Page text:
Paired Texts > How American Industry Won World War II
We've identified these texts as great options for text pairings based on similar themes, literary devices, topic, or writing style. Supplement your lesson with one or more of these options and challenge students to compare and contrast the texts. To assign a paired text, click on the text to go to its page and click the "Assign Text" button there.
In this note from World War II, General Eisenhower encourages his troops to defeat the enemy on the eve of the Invasion of Normandy.Pair “General Eisenhower’s Order of the Day” with “How American Industry Won World War II” and ask students to discuss how the American home front had a big impact on the Eisenhower’s confidence and the Allies’ success.
In "Story of an Hour," a classic short story by Kate Chopin, a woman is overcome by the news of her husband's death.Pair “How American Industry Won World War II” with “Story of an Hour” and ask students to compare the treatment of the role of women in each of the pieces. The article touches upon the fact that, during World War II, many women took jobs in war-oriented factories — jobs they had previously been barred from performing. Have students think about the way in which the story urges support for social reform to ensure that women are able to function independently, and how this relates to the way in which equal opportunity for women helped build American industry during the war.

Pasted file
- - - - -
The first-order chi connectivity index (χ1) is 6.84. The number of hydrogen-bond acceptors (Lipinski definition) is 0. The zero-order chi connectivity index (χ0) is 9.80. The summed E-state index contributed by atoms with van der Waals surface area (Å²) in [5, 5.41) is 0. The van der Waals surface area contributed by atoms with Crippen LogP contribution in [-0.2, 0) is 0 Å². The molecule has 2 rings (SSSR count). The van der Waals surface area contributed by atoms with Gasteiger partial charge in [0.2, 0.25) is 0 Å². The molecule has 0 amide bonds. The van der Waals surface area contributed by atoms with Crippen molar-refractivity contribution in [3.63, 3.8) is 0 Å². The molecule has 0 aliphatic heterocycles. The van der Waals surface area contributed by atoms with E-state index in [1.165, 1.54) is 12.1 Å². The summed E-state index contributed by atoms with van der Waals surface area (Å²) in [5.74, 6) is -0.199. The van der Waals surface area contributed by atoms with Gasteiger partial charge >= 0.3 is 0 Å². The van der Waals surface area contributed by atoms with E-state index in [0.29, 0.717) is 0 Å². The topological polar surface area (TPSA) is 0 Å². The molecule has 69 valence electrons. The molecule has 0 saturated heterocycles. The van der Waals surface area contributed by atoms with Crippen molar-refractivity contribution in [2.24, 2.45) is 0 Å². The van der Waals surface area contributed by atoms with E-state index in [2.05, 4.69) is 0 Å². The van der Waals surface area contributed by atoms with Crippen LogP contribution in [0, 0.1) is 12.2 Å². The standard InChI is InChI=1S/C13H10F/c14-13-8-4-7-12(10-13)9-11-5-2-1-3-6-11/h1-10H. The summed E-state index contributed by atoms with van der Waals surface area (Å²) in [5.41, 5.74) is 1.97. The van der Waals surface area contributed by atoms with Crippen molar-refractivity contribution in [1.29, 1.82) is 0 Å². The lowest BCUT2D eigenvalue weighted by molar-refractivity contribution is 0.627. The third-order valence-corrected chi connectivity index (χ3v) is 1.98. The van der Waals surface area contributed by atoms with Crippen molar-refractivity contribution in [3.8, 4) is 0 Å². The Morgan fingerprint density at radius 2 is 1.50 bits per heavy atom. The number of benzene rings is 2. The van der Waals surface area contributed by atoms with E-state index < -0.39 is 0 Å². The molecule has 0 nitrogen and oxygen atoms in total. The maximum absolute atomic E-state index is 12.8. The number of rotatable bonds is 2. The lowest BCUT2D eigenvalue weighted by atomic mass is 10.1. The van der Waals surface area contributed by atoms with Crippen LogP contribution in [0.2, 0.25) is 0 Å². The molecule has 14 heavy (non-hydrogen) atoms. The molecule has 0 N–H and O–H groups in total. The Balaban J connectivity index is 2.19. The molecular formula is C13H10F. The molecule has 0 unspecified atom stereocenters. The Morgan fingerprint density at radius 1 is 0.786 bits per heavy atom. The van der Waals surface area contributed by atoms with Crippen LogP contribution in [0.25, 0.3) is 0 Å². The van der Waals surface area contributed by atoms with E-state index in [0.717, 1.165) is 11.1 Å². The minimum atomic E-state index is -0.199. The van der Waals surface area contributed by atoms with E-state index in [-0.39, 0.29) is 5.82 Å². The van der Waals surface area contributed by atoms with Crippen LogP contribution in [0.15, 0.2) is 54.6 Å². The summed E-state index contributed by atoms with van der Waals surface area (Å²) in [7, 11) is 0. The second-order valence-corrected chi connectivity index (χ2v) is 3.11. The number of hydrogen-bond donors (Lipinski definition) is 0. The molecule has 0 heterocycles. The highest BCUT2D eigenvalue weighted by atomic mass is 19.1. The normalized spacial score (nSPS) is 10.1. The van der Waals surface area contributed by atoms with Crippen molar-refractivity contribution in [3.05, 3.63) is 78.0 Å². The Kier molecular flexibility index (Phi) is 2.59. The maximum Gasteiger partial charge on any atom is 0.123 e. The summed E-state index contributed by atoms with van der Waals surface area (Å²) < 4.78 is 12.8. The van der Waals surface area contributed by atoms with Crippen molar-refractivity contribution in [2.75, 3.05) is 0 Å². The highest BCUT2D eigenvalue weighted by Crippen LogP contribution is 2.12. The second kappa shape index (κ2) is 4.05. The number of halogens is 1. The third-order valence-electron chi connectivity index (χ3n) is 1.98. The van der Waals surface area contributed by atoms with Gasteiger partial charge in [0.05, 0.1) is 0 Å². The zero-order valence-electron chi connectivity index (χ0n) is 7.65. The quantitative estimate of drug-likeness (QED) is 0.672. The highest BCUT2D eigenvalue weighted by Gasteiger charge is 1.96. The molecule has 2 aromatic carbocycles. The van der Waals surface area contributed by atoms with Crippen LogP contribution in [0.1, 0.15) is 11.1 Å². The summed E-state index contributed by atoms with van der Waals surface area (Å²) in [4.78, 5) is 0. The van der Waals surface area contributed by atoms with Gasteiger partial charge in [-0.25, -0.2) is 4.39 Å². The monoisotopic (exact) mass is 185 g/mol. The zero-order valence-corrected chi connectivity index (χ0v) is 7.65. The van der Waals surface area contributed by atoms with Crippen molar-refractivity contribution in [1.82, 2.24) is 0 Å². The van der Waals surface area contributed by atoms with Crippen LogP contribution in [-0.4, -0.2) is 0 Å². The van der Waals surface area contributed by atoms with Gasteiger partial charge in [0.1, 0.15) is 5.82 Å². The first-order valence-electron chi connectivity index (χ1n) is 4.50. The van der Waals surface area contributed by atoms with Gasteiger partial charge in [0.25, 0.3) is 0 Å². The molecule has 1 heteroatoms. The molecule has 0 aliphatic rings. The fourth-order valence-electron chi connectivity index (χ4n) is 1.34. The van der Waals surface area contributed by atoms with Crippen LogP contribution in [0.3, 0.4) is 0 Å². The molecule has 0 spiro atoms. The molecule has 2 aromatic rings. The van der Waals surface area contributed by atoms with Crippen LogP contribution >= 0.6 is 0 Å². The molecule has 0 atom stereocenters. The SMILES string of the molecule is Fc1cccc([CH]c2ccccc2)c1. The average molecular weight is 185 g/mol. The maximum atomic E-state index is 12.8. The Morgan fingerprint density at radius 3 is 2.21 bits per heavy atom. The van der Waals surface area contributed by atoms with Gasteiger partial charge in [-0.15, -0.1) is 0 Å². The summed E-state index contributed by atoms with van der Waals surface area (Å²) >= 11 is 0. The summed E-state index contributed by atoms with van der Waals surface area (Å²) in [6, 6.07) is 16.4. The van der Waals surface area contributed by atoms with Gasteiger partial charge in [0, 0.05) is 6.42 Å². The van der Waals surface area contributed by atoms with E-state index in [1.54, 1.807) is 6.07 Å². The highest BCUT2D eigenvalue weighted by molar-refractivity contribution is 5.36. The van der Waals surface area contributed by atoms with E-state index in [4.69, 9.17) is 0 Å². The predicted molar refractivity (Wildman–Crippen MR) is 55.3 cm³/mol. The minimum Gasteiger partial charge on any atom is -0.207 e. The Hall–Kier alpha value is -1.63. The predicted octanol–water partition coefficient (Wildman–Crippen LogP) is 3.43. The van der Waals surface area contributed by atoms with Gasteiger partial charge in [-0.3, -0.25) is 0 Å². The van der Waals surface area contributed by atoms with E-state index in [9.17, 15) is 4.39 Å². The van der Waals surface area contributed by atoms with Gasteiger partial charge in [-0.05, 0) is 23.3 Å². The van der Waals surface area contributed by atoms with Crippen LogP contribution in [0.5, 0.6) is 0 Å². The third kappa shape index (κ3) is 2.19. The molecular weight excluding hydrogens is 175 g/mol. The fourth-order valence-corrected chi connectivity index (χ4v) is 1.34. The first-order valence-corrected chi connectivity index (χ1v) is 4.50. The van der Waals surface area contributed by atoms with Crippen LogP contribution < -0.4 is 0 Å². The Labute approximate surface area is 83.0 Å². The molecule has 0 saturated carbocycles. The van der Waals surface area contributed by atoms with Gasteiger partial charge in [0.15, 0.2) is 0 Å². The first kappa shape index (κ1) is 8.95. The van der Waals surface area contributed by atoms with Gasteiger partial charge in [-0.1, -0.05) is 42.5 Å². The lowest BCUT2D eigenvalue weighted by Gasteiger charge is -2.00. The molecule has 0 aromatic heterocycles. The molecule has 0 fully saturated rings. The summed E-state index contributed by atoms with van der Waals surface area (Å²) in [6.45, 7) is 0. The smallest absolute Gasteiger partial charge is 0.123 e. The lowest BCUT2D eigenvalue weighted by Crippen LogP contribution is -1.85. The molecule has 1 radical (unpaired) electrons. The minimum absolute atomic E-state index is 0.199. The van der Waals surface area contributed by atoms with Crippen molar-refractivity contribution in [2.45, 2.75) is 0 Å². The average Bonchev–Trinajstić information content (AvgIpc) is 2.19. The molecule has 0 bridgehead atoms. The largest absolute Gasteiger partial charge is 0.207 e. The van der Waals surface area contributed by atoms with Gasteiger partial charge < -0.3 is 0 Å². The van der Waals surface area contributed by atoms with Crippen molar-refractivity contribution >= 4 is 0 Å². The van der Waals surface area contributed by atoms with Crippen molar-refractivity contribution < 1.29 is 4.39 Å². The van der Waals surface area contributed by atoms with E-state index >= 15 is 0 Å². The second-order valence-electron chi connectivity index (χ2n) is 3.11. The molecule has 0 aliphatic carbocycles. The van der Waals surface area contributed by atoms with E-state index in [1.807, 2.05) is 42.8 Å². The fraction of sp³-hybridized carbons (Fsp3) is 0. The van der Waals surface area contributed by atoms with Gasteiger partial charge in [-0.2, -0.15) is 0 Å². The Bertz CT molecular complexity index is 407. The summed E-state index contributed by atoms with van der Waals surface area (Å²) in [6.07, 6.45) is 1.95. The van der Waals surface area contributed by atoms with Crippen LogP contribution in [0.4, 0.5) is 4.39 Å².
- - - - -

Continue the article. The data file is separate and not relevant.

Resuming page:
On December 7, 1941 Japan bombed Pearl Harbor, a United States naval base in Hawaii, effectively drawing America into World War II. President Franklin D. Roosevelt, the 32nd President of the United States, delivered this speech to a Joint Session of Congress on December 8, 1941, the day after the attack.Pair “How American Industry Won World War II” with the “'Day of Infamy’ Speech” and have students discuss how Roosevelt’s rhetoric conveys his message of action and determination. Does this tone, adopted at the very outset of the United States’ involvement in World War II, carry through to the actual war effort as described in the article? How does your knowledge of the state of American production in 1941 affect your reading of this speech?